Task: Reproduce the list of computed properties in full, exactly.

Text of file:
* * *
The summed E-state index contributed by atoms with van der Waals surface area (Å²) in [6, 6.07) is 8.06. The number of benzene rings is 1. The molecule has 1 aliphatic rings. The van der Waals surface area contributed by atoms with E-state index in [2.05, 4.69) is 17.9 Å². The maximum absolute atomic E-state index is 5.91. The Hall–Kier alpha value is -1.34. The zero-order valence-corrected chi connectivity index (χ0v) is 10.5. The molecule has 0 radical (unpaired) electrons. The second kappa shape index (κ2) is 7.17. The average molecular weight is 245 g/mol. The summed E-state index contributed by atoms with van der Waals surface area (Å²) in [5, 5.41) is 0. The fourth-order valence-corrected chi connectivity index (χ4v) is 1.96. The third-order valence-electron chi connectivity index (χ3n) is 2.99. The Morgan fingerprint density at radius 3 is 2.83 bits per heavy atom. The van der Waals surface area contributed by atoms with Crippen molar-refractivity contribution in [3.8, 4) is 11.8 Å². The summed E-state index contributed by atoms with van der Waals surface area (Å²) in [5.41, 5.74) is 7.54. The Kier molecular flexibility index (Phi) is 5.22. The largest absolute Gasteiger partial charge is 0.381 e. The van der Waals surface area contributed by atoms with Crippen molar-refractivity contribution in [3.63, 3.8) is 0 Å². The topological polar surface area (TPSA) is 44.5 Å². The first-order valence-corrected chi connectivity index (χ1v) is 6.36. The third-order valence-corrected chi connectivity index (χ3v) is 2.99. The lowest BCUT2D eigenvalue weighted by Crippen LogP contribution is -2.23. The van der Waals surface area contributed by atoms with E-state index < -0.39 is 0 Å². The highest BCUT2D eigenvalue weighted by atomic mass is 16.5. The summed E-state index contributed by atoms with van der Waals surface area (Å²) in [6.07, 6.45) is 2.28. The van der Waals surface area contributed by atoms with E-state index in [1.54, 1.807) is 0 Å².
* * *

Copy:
The summed E-state index contributed by atoms with van der Waals surface area (Å²) in [6, 6.07) is 8.06. The number of benzene rings is 1. The molecule has 1 aliphatic rings. The van der Waals surface area contributed by atoms with E-state index in [2.05, 4.69) is 17.9 Å². The maximum absolute atomic E-state index is 5.91. The Hall–Kier alpha value is -1.34. The zero-order valence-corrected chi connectivity index (χ0v) is 10.5. The molecule has 0 radical (unpaired) electrons. The second kappa shape index (κ2) is 7.17. The average molecular weight is 245 g/mol. The summed E-state index contributed by atoms with van der Waals surface area (Å²) in [5, 5.41) is 0. The fourth-order valence-corrected chi connectivity index (χ4v) is 1.96. The third-order valence-electron chi connectivity index (χ3n) is 2.99. The Morgan fingerprint density at radius 3 is 2.83 bits per heavy atom. The van der Waals surface area contributed by atoms with Crippen molar-refractivity contribution in [3.8, 4) is 11.8 Å². The summed E-state index contributed by atoms with van der Waals surface area (Å²) in [5.41, 5.74) is 7.54. The Kier molecular flexibility index (Phi) is 5.22. The largest absolute Gasteiger partial charge is 0.381 e. The van der Waals surface area contributed by atoms with Crippen molar-refractivity contribution in [3.63, 3.8) is 0 Å². The topological polar surface area (TPSA) is 44.5 Å². The first-order valence-corrected chi connectivity index (χ1v) is 6.36. The third-order valence-corrected chi connectivity index (χ3v) is 2.99. The lowest BCUT2D eigenvalue weighted by Crippen LogP contribution is -2.23. The van der Waals surface area contributed by atoms with E-state index < -0.39 is 0 Å². The highest BCUT2D eigenvalue weighted by atomic mass is 16.5. The summed E-state index contributed by atoms with van der Waals surface area (Å²) in [6.07, 6.45) is 2.28. The van der Waals surface area contributed by atoms with E-state index in [1.54, 1.807) is 0 Å².